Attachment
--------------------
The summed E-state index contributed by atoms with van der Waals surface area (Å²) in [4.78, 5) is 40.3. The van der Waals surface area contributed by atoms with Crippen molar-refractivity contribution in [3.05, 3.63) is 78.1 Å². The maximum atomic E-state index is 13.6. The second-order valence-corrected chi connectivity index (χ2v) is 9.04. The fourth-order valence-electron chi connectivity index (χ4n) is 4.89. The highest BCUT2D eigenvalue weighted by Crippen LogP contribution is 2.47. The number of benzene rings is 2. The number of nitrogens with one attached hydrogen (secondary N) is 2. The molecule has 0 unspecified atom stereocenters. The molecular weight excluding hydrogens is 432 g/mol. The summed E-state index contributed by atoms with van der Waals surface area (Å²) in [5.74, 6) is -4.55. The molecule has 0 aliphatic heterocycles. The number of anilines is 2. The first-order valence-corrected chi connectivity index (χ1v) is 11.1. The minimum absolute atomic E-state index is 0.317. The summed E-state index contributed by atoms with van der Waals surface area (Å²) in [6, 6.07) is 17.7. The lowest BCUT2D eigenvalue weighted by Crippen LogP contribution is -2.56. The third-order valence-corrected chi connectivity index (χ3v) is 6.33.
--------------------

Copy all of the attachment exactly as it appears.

The summed E-state index contributed by atoms with van der Waals surface area (Å²) in [4.78, 5) is 40.3. The van der Waals surface area contributed by atoms with Crippen molar-refractivity contribution in [3.05, 3.63) is 78.1 Å². The maximum atomic E-state index is 13.6. The second-order valence-corrected chi connectivity index (χ2v) is 9.04. The fourth-order valence-electron chi connectivity index (χ4n) is 4.89. The highest BCUT2D eigenvalue weighted by Crippen LogP contribution is 2.47. The number of benzene rings is 2. The number of nitrogens with one attached hydrogen (secondary N) is 2. The molecule has 0 unspecified atom stereocenters. The molecular weight excluding hydrogens is 432 g/mol. The summed E-state index contributed by atoms with van der Waals surface area (Å²) in [5.74, 6) is -4.55. The molecule has 0 aliphatic heterocycles. The number of anilines is 2. The first-order valence-corrected chi connectivity index (χ1v) is 11.1. The minimum absolute atomic E-state index is 0.317. The summed E-state index contributed by atoms with van der Waals surface area (Å²) in [6, 6.07) is 17.7. The lowest BCUT2D eigenvalue weighted by Crippen LogP contribution is -2.56. The third-order valence-corrected chi connectivity index (χ3v) is 6.33.